I spoke with Misty about her role in this film.  I was curious about the audition process for August:  Osage County.  “The casting directors called my manager and asked me to come in. I was working as a house-cleaner to support myself (something I really enjoy is cleaning and organizing) in Los Angeles. I asked my boss for the next afternoon off, put my last ten dollars in the tank and drove to Burbank and read for John Wells and the casting people. He asked me about my background and my experience and then I read through it once and John said, “Thank you.” He was very vague (something I would learn is part of his nature) and I thought I blew it. A friend came to give me money to get home. A week later I was cast as Benicio Del Toro's love interest in Jimmy P: Psychotherapy of a Plains Indian.  So I left L.A. with a prayer in my pocket.”

When asked what it was like to work with an all-star cast, Misty replied, “Intimidating.  I was so nervous. It took about two weeks before I could step onto set without feeling faint. Then I got to know some of them and realized they’re regular people. Some I didn't want to know because they have been such a presence throughout my life with their work. I didn't want to ruin the fantasy that their “star-power” gave me in times when I wanted to give up. That's what happens when you work on sets. You learn that people are human, just like every day [people]. It's just a bit more complicated with the fame and power.

“My favorite part about the movie is that it’s all about family, dysfunction, selfishness, sacrifice, frailty and love.  One of the lessons I'm learning is that you can love someone without them loving you back. Love is given. Love can never be taken. And if someone doesn't want to give it, all you can do is love them anyhow. That's the beautiful part of this movie. Forgiveness doesn't always happen in our lifetimes. More times than not, it happens too late.”

When asked about upcoming plans, Misty shared, “Award season is fast approaching – January 6th to be exact.  I plan on attending as many as possible.  I have been offered a role in a movie being filmed in Alaska on the tundra.  I am not sure about that role yet.  I am very excited for a film I begin work on in May.  I play a heroine addict and it will definitely challenge my skills.

“I am anxious to begin work with an acting troupe called the Indigo Children.  I plan on training them in the fashion I was trained with a heavy focus on spirituality.  I was trained in a special kind of acting.  It was really useful with most of my early work.  It’s energy acting.  Only a few people are aware of it.  It’s very spiritual.  My teacher was one of my first loves.  We grew up in Seattle.  He taught me how to convey a feeling or a thought without moving my face or saying a word.  It’s all energy.  I’m teaching my troupe this secret formula.  I think it’s a new era of acting.  Anyone can tell when someone doesn’t want you around, or when you walk into a room and realize everybody’s just been talking about you.  It’s energy.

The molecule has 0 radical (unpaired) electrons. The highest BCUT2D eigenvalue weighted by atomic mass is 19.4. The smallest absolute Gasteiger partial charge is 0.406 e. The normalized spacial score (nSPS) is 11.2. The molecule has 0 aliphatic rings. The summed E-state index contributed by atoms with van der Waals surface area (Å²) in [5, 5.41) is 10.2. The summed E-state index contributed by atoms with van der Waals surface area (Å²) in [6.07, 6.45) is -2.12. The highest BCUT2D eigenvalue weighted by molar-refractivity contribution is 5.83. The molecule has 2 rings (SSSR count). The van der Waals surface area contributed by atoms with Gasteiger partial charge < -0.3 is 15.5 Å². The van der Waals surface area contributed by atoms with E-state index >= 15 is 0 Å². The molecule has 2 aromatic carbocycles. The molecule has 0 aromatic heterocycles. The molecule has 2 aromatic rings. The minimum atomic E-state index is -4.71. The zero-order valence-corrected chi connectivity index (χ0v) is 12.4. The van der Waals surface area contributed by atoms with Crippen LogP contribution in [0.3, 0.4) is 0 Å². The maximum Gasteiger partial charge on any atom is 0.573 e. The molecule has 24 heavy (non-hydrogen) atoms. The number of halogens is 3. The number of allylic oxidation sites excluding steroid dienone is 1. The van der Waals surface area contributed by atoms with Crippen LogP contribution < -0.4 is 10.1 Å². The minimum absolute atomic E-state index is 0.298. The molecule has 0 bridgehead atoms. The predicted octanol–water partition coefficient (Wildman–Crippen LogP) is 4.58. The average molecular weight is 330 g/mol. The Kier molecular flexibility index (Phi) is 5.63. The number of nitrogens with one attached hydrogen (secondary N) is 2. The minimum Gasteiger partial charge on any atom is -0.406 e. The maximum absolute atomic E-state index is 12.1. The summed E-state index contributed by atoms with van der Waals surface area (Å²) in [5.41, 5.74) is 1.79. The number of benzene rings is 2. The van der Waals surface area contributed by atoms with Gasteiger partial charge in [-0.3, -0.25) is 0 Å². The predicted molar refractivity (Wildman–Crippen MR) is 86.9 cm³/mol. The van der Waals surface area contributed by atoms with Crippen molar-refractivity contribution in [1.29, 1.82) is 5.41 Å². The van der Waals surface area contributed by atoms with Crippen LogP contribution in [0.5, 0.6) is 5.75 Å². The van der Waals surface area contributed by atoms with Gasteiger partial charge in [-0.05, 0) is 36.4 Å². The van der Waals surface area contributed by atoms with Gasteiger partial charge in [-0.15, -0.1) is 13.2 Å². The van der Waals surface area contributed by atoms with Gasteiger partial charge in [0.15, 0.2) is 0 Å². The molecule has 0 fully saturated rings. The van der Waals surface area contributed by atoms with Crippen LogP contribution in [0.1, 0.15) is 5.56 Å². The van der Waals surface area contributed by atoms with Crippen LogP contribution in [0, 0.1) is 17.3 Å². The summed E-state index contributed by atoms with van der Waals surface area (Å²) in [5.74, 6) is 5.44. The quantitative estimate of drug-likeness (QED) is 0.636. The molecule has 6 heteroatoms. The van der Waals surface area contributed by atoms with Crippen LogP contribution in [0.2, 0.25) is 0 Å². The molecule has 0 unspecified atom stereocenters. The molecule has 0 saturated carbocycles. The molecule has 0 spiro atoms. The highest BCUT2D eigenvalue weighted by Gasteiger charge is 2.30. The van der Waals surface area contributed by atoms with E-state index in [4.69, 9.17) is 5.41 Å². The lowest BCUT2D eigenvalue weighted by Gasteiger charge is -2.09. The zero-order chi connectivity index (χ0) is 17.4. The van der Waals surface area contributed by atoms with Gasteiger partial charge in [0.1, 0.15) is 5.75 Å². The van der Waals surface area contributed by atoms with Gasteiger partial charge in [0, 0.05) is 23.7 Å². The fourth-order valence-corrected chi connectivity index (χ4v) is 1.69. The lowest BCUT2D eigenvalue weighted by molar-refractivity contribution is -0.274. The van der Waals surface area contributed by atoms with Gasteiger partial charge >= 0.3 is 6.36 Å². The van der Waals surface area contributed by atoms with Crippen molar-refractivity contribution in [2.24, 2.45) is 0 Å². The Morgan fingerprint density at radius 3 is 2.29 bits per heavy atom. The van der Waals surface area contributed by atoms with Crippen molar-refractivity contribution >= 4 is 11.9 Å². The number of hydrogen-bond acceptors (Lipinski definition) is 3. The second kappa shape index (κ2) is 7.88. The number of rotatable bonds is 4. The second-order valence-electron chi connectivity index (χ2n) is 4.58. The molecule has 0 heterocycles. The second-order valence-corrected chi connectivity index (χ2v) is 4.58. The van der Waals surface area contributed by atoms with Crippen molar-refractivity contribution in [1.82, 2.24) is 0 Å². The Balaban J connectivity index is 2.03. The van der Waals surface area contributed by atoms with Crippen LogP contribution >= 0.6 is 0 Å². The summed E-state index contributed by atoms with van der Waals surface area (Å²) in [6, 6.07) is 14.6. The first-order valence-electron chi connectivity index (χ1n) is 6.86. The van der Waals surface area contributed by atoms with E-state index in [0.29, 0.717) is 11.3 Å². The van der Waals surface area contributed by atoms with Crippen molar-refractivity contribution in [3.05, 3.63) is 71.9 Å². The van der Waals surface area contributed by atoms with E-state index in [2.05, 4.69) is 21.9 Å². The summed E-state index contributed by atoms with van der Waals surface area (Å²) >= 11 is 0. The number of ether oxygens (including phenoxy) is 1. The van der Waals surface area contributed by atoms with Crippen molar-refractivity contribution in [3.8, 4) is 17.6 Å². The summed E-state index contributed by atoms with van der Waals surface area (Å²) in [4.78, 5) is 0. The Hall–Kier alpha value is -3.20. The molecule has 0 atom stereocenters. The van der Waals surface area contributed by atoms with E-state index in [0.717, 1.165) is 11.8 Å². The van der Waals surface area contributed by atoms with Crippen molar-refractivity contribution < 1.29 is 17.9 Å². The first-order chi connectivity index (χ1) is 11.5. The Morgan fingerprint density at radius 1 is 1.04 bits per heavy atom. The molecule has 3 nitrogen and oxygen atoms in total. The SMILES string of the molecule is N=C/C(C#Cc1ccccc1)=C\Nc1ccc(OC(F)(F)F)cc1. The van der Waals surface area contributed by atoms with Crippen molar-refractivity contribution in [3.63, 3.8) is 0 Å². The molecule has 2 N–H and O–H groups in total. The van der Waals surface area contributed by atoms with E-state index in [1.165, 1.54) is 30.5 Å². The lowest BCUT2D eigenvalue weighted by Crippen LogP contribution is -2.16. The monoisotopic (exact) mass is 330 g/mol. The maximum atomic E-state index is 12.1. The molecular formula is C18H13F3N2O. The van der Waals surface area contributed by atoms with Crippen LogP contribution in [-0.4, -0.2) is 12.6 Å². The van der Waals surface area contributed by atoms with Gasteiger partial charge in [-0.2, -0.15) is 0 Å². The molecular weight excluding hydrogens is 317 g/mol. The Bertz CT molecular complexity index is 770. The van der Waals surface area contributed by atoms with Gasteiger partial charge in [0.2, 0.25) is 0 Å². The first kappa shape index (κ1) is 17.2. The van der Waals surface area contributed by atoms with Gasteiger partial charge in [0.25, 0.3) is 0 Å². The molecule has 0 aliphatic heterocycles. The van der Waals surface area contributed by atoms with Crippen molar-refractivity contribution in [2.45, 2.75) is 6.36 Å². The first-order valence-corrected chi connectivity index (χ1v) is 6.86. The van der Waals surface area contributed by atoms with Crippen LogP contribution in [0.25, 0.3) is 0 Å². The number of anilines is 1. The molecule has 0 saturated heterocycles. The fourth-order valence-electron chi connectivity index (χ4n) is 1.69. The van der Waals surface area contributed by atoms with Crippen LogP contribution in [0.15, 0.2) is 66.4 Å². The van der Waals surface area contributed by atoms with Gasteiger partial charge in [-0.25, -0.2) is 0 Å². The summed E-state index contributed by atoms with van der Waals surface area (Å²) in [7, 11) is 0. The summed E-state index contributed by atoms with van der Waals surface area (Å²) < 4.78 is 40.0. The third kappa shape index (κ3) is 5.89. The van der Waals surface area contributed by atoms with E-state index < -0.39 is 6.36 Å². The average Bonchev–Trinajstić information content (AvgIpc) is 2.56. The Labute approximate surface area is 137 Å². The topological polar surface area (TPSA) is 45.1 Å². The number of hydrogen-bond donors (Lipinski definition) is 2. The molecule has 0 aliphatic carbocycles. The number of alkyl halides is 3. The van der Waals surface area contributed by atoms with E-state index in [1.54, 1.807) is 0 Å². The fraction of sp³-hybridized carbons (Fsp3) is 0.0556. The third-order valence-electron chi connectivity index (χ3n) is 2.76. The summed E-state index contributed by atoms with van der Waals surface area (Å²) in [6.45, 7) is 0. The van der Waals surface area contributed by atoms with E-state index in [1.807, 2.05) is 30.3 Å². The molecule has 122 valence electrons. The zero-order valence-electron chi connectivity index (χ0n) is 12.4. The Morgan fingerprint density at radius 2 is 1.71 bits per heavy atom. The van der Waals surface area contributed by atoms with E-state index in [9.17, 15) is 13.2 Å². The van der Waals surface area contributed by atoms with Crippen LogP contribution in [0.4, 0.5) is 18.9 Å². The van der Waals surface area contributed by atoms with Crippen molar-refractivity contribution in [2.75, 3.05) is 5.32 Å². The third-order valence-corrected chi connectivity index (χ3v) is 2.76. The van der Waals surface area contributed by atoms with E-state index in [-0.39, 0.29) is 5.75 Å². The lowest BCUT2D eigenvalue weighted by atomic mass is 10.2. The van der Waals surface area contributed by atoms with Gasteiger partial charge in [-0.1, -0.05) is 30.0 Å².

“We should wrap up a project within the next couple of months about my life.  I am the subject of documentary by Ali Talis of New York City, following my career and life as an actress/artist.  It is scheduled to hit the main stream in the fall of 2014.

“Other than that, I plan on relaxing and spending time with my family.  I look forward to spending a nice long summer in California.  London is on the map for fall.  I love medieval history – especially English history.  It will be the first vacation I have had in nearly 19 years.  I am especially excited for Christmas and New Year’s.  I plan on taking my family to New York City.  My family used to watch the ball drop in Time Square with Dick Clark on T.V.  Well, we plan on ringing in 2015 as a family in New York (they have never been to New York) and watching the ball drop live!  It will truly be a once in a lifetime Christmas for my family.”

As America’s first Native American female to make it big in the main stream, it is obvious that Misty is inspiring Native Americans to pursue the arts.  I wondered if that had always been her intention.  “It is my hope that I am inspiring new standards. No limitations. No excuses. Everybody told me I had no chance in hell. For nineteen years I've fought those words and now I'm starring with Meryl Streep. For any actor, not just Natives, work hard, learn, work harder, be professional and work harder than ever. One day, if you don't give up, you can make it. And age, race, weight, type will hold no power over you.

“I think it is important to realize that if you want an acting career it has to be more than a hobby.  You have to dedicate your entire self to the pursuit of a successful career.  It has to take first place over everything – including future plans.  You are married to your career.  Discipline yourself, train hard and never give up.  It has been 19 years and I am just now making it.  Nobody is going to push you – if you don’t push yourself.  You are competing against the world.  Stay focused and dedicated.

“I also think it is important for people to recognize that no matter how bad a person is, how many mistakes they’ve made, whatever their faults are, at one point they were an infant with all the possibilities in the world.  Some get love, some get hate.  I encourage you to view the world like that and it will give you more understanding.  That is why I have no hate towards any race.  It’s all learned and inflicted upon us.  If I could give one gift to the world it would be the gift of understanding.  I think that would change a lot of things.

“Allow yourself the freedom to dream.  Dreams are what make your entire life worth living.  Without dreams, we are nothing.”